Conservation of Birds and Vegetation in a Global Deforestation Hotspot: The Chaco Forest of Argentina

Ernesto Gustavo Verga

Chaco forest is one of the most threatened ecosystems worldwide with extremely high deforestation rates. Córdoba province has recently passed a law that requires landowners to reforest if their land has less than 2% of forest cover. The implementation of this law provides a unique opportunity to combine research and environmental education. We aim to: analyze the scale of effect, and identify forest cover thresholds below which bird diversity significantly declines; by working with rural schools, develop an environmental education program which involves increasing social awareness and producing native seedling of native woody species to be available for reforestation efforts.

Spiziapteryx circumcinctus, Spot-winged Falconet. Most of its distribution occur within the Chaco region, being considered as a nearly endemic species.

Spiziapteryx circumcinctus, Spot-winged Falconet. Most of its distribution occur within the Chaco region, being considered as a nearly endemic species.

South America Chaco forest is one of the most endangered regions worldwide, mainly due to agriculture expansion. In the extreme south of this phytogeographic region (Córdoba, Argentina), habitat loss has been dramatic during the last 30 years. Recently, Córdoba province has passed a law (Provincial Agroforest Law 10467) to conserve minimum forest cover in agro-ecosystems. It requires that landowners maintain at least 2% of forest cover, or otherwise that they reforest their land with woody species. This new law raises the question if 2% of forest cover is enough to conserve biodiversity.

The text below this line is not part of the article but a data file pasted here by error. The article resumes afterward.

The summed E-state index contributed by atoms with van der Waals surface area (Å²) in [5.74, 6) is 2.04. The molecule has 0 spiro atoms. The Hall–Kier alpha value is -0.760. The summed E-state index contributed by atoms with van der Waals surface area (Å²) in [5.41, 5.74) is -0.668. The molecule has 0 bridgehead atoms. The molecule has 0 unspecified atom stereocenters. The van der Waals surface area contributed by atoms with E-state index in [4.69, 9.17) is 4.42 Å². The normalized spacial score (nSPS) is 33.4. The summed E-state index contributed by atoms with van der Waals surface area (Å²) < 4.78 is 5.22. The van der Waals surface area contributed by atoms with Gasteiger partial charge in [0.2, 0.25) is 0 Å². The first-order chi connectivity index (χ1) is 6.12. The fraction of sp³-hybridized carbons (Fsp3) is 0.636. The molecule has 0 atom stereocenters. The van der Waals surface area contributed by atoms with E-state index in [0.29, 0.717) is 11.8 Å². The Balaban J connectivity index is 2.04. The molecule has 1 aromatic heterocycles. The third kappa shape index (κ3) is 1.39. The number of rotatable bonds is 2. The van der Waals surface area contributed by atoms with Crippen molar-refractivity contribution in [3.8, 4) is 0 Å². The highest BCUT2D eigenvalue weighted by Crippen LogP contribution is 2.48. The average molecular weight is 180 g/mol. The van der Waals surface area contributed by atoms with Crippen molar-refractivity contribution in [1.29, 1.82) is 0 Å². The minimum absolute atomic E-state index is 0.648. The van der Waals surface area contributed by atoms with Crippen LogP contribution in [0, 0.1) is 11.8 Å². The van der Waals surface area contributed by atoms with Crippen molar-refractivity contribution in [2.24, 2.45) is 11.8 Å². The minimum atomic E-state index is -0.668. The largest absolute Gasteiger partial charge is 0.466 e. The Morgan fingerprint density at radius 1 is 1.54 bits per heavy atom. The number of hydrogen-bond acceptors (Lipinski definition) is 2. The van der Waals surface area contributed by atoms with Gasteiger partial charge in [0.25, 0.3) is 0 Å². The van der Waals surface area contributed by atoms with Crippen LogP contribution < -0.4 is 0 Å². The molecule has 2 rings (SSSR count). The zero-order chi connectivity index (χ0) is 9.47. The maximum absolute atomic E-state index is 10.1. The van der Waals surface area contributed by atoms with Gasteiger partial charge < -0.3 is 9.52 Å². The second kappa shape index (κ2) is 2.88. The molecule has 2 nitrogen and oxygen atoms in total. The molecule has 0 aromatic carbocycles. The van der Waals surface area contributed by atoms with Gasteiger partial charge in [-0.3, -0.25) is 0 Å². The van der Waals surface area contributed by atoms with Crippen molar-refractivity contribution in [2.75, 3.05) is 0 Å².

Furthermore, we anticipate there will be a demand of seedling by many farmers to reforest their lands. On the other hand, we see the need to raise awareness of this situation among members of the local community. In this scenario, we see a unique opportunity to combine scientific research and environmental education to contribute to the recovery of an endangered habitat. In the scientific literature there is a strong background of analysis of effects of forest loss on biodiversity. However, it is not known yet the ‘scale of effect’, i.e. the specific extension of landscape at which forest loss effects on biodiversity are highest. For example, to our knowledge, there are no studies conducted in the region that estimate the amount of forest necessary to conserve the avian community within a specific landscape extension. On the other hand, the region lacks from local nurseries which could produce the seedlings required for reforestation activities. Collaboration with local schools will allow us to work on the construction of a nursery and production of those seedlings, also taking advantage of the interaction to carry out environmental education tasks.

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